LeviathanJanuary 16, 2015
Ath lives on
Sad news this morning to hear that Ian Athfield had died. I didn’t know him well – must be one of the few people that had never worked for him – so I suspect that he lives on well in the hearts of many of Wellington’s finest.
Ath was, it has to be said, a one-of-a-kind character. I don’t think ive ever met someone quite like him before, and I doubt that I’ll ever meet anyone quite the same in the future either. He was a talented architect, with a continuously fertile imagination, and a pen or pencil always at the ready to draw or scribble out a new design. But he was also a builder, something perhaps a little uncommon in an architect, and it seems that there was nothing he really liked better than to add another addition on to his edifice in Khandallah. I say edifice: I really mean village. The Greeks took hundreds of years to perfect the art of the hillside town in places like Santorini, while Ath took a mere 40 years to build his own version of white stucco-clad villas cascading down to the sea. To me it is his finest building, as it transcends the ordinary, and certainly long left the T-square and orthogonal behind. Don’t you wish you had a building where you could just test shit out? Ath did.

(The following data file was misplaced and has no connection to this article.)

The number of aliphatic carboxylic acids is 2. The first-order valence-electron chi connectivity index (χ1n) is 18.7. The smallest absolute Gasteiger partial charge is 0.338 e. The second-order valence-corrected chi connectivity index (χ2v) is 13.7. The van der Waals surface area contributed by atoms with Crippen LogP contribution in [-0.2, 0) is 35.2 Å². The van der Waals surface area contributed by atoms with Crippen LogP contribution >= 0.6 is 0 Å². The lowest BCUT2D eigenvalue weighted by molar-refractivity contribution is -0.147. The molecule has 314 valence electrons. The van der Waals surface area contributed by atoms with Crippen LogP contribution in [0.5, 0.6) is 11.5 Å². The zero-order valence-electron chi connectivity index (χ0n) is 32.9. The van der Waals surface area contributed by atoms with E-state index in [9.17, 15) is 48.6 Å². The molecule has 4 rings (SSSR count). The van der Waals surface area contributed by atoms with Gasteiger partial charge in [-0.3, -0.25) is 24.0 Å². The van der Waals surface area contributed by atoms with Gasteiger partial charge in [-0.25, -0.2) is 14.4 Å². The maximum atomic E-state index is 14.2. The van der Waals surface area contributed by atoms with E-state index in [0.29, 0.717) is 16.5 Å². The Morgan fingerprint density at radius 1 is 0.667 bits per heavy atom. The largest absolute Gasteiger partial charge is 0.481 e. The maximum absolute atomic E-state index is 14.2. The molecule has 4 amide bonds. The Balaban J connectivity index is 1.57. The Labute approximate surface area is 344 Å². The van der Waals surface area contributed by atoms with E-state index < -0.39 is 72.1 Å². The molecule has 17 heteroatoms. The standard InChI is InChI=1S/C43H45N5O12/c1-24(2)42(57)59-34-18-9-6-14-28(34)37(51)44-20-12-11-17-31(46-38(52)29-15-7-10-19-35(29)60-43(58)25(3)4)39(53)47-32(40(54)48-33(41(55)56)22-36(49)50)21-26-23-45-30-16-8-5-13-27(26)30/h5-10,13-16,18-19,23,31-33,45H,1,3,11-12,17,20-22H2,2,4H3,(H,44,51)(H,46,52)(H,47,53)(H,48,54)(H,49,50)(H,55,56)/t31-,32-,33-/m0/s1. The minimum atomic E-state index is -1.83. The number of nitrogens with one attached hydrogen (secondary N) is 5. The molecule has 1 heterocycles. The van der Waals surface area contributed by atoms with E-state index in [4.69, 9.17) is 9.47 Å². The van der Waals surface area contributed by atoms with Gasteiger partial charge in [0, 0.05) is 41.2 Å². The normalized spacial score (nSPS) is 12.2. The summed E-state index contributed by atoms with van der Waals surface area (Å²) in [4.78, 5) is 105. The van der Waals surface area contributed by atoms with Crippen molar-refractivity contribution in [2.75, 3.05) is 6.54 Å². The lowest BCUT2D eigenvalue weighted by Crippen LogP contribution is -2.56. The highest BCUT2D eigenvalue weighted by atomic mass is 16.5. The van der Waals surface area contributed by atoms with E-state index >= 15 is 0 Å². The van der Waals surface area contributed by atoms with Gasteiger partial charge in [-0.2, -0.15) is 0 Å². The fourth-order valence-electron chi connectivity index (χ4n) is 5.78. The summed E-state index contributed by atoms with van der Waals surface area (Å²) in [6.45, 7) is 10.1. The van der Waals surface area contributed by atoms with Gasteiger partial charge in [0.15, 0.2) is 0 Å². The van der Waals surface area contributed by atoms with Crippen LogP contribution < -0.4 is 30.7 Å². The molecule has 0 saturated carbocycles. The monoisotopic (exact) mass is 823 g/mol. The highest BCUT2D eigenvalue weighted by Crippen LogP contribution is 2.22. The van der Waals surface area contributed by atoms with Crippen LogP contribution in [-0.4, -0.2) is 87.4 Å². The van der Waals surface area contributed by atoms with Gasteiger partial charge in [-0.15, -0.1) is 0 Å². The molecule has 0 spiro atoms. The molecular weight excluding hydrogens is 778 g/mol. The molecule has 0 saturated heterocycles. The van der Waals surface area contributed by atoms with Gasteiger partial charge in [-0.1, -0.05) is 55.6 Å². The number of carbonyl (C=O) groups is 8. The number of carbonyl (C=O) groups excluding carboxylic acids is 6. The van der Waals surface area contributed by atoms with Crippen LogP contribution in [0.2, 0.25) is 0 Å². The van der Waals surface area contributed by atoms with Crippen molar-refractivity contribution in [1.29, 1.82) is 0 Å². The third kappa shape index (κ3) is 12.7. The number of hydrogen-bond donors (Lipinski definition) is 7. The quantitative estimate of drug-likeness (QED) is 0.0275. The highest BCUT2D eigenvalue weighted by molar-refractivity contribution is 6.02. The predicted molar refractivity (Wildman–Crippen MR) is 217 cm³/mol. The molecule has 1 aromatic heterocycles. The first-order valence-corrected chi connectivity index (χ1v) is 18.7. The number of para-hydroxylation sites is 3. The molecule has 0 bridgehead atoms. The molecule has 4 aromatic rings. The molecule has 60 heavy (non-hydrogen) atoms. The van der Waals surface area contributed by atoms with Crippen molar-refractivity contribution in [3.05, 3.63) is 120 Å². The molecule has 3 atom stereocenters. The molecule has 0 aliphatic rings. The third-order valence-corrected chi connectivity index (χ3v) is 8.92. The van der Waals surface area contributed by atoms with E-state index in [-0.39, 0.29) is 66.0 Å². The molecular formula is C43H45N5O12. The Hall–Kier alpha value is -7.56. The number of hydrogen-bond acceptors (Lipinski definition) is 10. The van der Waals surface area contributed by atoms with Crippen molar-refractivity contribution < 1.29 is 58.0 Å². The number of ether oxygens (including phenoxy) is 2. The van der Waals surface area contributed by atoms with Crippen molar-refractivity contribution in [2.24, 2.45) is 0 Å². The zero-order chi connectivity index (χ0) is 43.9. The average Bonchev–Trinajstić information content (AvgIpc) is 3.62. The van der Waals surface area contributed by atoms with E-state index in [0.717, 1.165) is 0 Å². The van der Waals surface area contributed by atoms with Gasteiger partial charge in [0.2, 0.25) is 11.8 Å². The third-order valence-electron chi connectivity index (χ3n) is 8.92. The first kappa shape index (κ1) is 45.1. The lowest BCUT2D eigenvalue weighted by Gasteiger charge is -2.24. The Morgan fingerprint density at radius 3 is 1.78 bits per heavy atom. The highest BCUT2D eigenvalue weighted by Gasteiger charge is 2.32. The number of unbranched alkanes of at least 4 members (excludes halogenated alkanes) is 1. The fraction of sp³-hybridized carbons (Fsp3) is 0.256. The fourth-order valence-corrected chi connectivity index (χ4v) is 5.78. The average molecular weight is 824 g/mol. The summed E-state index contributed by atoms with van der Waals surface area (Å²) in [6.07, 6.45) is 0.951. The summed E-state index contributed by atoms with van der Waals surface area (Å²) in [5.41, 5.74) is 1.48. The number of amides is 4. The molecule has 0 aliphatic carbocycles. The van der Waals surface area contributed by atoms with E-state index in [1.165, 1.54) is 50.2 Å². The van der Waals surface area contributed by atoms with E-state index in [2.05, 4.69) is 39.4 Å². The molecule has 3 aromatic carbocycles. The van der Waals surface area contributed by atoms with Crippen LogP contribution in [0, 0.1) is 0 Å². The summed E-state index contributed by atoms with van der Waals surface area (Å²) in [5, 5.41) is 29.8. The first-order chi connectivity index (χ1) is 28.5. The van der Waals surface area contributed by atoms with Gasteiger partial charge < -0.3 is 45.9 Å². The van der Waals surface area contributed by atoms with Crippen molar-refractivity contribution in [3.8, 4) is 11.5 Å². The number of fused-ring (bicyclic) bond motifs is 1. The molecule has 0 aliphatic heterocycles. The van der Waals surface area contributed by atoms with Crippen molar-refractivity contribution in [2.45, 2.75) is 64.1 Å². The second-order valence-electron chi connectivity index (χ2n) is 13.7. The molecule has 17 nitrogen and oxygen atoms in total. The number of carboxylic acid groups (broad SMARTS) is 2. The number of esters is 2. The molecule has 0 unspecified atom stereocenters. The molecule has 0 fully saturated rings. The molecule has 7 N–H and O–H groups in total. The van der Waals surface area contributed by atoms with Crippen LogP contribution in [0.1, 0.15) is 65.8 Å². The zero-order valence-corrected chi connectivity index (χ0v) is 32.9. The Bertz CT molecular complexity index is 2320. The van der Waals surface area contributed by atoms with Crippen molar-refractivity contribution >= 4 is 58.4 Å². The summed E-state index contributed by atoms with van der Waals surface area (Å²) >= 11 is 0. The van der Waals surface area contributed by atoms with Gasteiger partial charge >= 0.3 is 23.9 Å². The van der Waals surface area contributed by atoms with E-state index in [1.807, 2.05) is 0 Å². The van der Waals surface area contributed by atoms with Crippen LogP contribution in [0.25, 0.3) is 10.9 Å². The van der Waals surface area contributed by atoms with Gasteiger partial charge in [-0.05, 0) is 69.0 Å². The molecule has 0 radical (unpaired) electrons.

The newspaper and the people of Wellington will probably settle on the City Library as his best work though, and they’re probably right, with the long line of copper-clad Nikau palms wrapping themselves around the base of the building. It’s not a perfect building though, not by any means, but it has an idiosyncrasy to it that endears. As an example of the Post-Modern style, it is probably a masterpiece – you can’t say that about many Po-Mo buildings. Other buildings may not have weathered the years so well. The restaurant at the top of the cable-car for instance, although winning a National NZIA award back in the 80s, has virtually disappeared in a cloud of dust as the trellis octopus slowly rotted. But no worry – there are enough sturdy survivors to keep his memory alive. Wellington is full of them in fact. As Sir Christopher Wren’s burial plot in St Paul’s cathedral says, “if you want a memorial, look around you.” Ath was one of those about whom the phrase “he built this city” is true. He lives on in the remaining buildings around us. RIP Ath.